CAMBRIDGE, MA—October 05, 2017—MIT announces today the third Call for Proposals from the International Policy Lab (IPL) at the Center for International Studies, which helps leading MIT researchers develop the policy implications of their research and thus better inform the policymaking community in the United States and abroad. The IPL provides funding and staff support for translating scholarly work into digestible, policy-relevant materials and for direct outreach to policymakers.
“We are very pleased with the success of this initiative so far,” said faculty director Chappell Lawson, associate professor of political science. “Solving the challenges facing our country and the world is central to MIT's mission; better connecting MIT researchers and policymakers contributes to that goal. Engineers, scientists, and other scholars at MIT produce a great deal of research that has direct implications for policy, but it is not always in a form that helps policymakers know what to do tomorrow. We have found that many faculty members here want to have an impact on policy but don't feel familiar enough with how the process works to do so efficiently. Helping to connect the academic and policy communities is another way MIT can fulfill its mission of helping to solve the world's great challenges."
In its previous call for proposals, the IPL received applications and offered support for projects with faculty members from all five Schools, helping to translate and disseminate their research to policy audiences, soliciting feedback from policymakers, and providing funding for travel to policy-oriented meetings.
Richard Samuels, Ford International Professor of Political Science and director of the Center for International Studies, said “We are delighted to be working with colleagues across the Institute to help extend the reach of their path breaking ideas to the policy world.”
Projects from faculty spanned a diverse set of topics, including energy and environment, international security and development, health and biology, and privacy issues.
“The IPL provides tremendous support for educating MIT faculty and researchers about how to think about the policy implications of their work,” said Elizabeth Wood, professor of Russian & Soviet history. “I personally benefited both from the special workshops that IPL held and also from Dan Pomeroy’s expert advice and editing as I was preparing materials to take to Washington and to an international meeting in Berlin.”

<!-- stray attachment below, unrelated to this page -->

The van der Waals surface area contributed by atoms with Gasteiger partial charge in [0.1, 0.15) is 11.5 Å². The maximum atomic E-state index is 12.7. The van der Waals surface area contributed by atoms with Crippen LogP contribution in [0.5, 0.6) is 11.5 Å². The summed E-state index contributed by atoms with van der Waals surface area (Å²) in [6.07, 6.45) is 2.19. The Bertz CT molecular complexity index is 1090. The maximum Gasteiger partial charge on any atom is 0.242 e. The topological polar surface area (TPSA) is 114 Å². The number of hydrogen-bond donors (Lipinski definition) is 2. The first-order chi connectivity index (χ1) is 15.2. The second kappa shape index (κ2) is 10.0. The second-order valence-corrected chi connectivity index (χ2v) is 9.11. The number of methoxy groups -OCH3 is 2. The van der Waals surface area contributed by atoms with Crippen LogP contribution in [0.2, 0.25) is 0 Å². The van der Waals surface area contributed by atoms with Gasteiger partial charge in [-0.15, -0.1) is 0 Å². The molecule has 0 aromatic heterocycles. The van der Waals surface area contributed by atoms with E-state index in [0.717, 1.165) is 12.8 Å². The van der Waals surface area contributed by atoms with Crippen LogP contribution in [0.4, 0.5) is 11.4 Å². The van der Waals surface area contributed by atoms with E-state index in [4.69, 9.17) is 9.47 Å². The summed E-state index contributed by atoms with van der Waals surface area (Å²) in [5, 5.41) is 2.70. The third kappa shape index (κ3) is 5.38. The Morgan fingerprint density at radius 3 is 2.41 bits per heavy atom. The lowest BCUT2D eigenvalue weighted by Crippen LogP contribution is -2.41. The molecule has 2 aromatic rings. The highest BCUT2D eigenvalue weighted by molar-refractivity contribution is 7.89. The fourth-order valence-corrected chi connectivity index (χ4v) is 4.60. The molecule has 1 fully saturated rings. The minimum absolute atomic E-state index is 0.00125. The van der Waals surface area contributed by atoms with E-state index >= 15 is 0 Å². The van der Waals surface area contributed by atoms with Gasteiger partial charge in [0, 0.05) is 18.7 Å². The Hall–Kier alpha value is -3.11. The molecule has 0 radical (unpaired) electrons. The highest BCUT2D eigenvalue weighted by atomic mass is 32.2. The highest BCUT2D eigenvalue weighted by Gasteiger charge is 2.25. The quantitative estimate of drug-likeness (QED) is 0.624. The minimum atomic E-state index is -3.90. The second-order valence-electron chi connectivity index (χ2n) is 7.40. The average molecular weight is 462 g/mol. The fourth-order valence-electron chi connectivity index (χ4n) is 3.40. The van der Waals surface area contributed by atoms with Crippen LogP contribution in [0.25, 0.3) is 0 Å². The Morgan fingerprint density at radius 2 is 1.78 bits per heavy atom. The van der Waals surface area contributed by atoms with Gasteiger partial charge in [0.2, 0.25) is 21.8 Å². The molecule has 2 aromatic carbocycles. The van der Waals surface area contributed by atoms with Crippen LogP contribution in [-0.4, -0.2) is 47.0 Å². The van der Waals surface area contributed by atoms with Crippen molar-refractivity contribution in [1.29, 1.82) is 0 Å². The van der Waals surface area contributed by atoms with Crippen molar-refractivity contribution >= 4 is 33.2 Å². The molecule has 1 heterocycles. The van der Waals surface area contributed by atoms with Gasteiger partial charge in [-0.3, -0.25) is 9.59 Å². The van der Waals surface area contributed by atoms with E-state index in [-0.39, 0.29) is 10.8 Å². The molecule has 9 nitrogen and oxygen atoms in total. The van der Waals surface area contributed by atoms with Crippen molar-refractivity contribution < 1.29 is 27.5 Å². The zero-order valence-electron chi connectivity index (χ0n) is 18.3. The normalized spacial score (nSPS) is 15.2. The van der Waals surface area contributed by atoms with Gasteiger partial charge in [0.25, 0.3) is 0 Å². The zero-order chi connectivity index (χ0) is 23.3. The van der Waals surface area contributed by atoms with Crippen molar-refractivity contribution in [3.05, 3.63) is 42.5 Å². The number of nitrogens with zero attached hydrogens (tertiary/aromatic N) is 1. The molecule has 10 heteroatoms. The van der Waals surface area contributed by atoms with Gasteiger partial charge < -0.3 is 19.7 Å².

“With the support of IPL, I have been able to extend the reach of my research findings not only in the context of US policy, but also abroad,” said Elsa Olivetti, Atlantic Richfield Assistant Professor of Energy Studies in the Department of Materials Science and Engineering. “IPL’s prompt, professional, consistent support has been essential to my work, and I find they strike the perfect balance between offering constructive feedback and listening to where I feel the impact of my research will resonate most.”
"The IPL helped connect us to major players in the area of US-Russia nuclear security to discuss the technologies that we are developing here at MIT,” said Areg Danagoulian, Norman C. Rasmussen Professor of Nuclear Science and Engineering. “Given my non-policy background, the advice I received both directly from IPL and from the experts that the IPL connected me with was crucial to developing a strategic and efficient outreach plan.”
“The support of the IPL program and team has allowed for fantastic opportunities to identify partnerships in public health policy and to facilitate onset of new collaborations and outreach activities,” said Lydia Bourouiba , assistant professor of civil and environmental engineering, who studies respiratory disease transmission. “In addition, IPL support has been particularly valuable for receiving feedback early in the process of translating scientific research results into policy recommendations.”
About the Request for Proposals: Proposals are welcome from all researchers at MIT with Principal Investigator status who wish to engage the policy community in the U.S. and abroad. Proposals are sought from all parts of MIT. Awards of up to $10,000 in direct costs per project are available; proposals that require only staff support for outreach are also welcome. Guidelines for submission are available at: https://policylab.mit.edu/proposals.
The submission deadline is December 08, 2017. Final selections will be made by February 14, 2018.
About MIT International Policy Lab:
The mission of the International Policy Lab is to enhance the impact of MIT research on public policy, in order to best serve the nation and the world in the 21st century. The IPL accomplishes the mission by helping participating faculty to define realistic policy goals and develop an effective “impact plan” based on these goals and the time the faculty member wishes to devote. The IPL then provides modest grants for MIT faculty members to translate their scholarship into workable policy recommendations and to deliver those recommendations to policymakers. Finally, the IPL provides staff assistance and training. All of these efforts are designed to maximize the impact of faculty members' policy engagements while minimizing the expenditure of faculty time.
L-r: Henrik Selin, Boston University (ICMGP Scientific Steering Committee); Celia Chen, Dartmouth (ICMGP Co-Chair); Noelle Selin, MIT (ICMGP Executive Committee); Sae Yun Kwon, MIT (Postdoc); Amanda Giang, MIT (Postdoc); Helene Angot, MIT (Postdoc)
(Photo courtesy IISD/ENB | Mike Muzurakis)
With support from the International Policy Lab (IPL), Professor Noelle Selin led a delegation of MIT researchers to the first Conference of Parties (COP-1) to the Minamata Convention on Mercury. At the Conference, Selin and her team disseminated mercury science policy briefs developed, with IPL support, by the 13th annual International Conference on Mercury as a Global Pollutant (ICMGP).